Cardinal celebrates Mass of Thanksgiving for women religious jubilarians
BRAINTREE -- When celebrating a Jubilee Mass for the Archdiocese of Boston's religious sisters on Nov. 4, Cardinal Seán P. O'Malley had to make a last-minute change to his homily.
Cardinal O'Malley said that the sisters, who gathered at the Archdiocese of Boston Pastoral Center's Bethany Chapel to celebrate the 50th, 60th, or even 70th anniversaries of taking their vows, represented centuries of religious life. It turned out that "centuries" was a low estimate. The sisters actually represented a combined 7,875 years of religious life.
"It says something about longevity in women religious," said Sister Germana Santos, a Daughter of St. Paul and the Archdiocese of Boston's delegate for religious.
Case in point: 96-year-old Sister Angela Gvazdauskas, who became a Poor Sister of Jesus Crucified and the Sorrowful Mother 70 years ago.
Ever since she was a little girl growing up in Worcester, Sister Angela wanted to be a sister like her older cousin. She attributed her long life to her faith but said that she is still going strong.
"I'm only 96," she told The Pilot.
During Mass, the sisters renewed their vows and congratulated each other on their milestones. Other sisters throughout the archdiocese also marked their jubilees but could not make it to the Pastoral Center due to illness or advanced age. Those who could make it shook hands with (or hugged) Cardinal O'Malley, received his blessing, and got their pictures taken with him.
"It's a miracle, to tell you the truth," Sister Jeanette Gaudet, who celebrated 60 years as a Missionary Franciscan Sister of the Immaculate Conception, told The Pilot. "It didn't seem like 60 years, I can say that for sure."
In a jubilarian reflection offered at the end of Mass, she said that by living and working with people of all backgrounds, religious sisters have special insight into the human condition.
"If we are open to having eyes that see," she said, "those years can also give us perspective. The higher the ascent, the deeper the depths plunged, the broader the vision."
In her 60 years of religious life, she has visited 11 countries, including Papua New Guinea, Egypt, Italy, Ireland, and Bolivia.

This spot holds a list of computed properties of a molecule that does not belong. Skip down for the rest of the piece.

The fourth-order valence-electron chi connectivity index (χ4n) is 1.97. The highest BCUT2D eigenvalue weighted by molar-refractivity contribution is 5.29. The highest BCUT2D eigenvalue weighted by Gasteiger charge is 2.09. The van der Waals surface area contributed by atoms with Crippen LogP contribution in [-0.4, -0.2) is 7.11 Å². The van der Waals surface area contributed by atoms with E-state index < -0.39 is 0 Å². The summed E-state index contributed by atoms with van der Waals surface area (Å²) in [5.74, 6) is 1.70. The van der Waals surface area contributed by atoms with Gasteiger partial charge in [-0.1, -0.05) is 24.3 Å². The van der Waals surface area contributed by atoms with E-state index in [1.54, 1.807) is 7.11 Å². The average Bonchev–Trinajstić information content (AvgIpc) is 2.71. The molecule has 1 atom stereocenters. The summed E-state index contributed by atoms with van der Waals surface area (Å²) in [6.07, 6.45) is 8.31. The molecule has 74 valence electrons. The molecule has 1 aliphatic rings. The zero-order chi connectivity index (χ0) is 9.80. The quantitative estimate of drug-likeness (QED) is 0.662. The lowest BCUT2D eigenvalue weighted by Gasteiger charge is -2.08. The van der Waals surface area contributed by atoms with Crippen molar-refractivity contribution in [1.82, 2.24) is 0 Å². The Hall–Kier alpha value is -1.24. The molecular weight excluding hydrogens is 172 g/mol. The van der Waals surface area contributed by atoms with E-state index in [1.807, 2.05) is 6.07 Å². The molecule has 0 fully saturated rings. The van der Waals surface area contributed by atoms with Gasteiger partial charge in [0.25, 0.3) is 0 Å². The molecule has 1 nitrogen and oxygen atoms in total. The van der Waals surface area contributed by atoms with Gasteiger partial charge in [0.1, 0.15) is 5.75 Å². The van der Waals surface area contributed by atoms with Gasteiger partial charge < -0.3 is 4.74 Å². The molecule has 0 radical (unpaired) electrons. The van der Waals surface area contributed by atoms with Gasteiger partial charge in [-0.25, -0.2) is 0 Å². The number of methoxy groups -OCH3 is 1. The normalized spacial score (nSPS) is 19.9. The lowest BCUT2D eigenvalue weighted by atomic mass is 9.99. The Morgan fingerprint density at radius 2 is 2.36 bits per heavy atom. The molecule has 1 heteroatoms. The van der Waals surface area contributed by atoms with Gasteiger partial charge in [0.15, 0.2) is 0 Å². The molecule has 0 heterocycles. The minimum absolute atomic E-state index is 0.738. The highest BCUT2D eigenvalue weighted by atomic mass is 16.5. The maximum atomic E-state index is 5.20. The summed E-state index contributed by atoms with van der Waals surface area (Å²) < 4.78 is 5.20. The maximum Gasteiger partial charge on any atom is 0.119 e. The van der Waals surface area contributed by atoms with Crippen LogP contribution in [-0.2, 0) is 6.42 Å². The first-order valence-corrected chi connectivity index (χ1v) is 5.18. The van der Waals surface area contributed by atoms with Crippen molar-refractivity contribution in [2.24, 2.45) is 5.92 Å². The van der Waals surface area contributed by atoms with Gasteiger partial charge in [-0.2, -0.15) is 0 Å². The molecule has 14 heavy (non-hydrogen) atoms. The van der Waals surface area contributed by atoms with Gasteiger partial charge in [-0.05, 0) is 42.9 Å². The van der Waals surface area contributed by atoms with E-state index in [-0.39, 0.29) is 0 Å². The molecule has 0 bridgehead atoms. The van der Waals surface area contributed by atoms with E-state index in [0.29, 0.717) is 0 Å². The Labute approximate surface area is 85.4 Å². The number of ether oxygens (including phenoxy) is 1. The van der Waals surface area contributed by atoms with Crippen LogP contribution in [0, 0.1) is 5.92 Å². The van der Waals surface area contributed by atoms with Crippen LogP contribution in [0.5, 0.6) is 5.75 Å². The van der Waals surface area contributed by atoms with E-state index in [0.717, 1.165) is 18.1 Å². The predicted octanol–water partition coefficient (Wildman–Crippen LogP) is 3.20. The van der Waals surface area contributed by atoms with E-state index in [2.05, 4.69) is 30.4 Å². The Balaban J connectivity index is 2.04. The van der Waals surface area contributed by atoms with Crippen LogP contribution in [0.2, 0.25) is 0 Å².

"It was a wonderful gift to see the variety," she told The Pilot, "and also the fact that people are all the same everywhere, really. They're joyful about some of the same things, and they're sad and in pain about some of the same things."
When she "experienced the joy of the Franciscan Sisters" in high school, she knew religious life was for her.
"I felt called to be in a really vital community where everyone was respected, everyone was loved," she said. "Everyone was brothers and sisters everywhere."
In his homily, Cardinal O'Malley compared the work of religious sisters to the ideals of the Synod on Synodality, which he recently attended in Rome. He said it was "refreshing" to see the number of sisters who participated in and assisted with the synod.
"It was just extraordinary," he said. "Sometimes we get disappointed that consecrated life seems to be on the wane, but I assure you, that is not the full picture."
He looked back on his own 58 years of religious life, and the changes that he has seen in that time.
"But I never doubted for a moment that religious life is one of the greatest treasures of the Catholic Church," he said. "Our religious sisters have initiated so many works and served so many millions of people, and always with such a special love and regard for the poor, the defenseless, the prisoner."
He said that religious sisters represent the "strong sense of community" that guided the church in its earliest days. With the synod, he said, Pope Francis is "trying to return" that community spirit to the church.
"We call you sisters because you are," he said. "Your call is to be part of every family, especially where God's merciful providence needs to be present."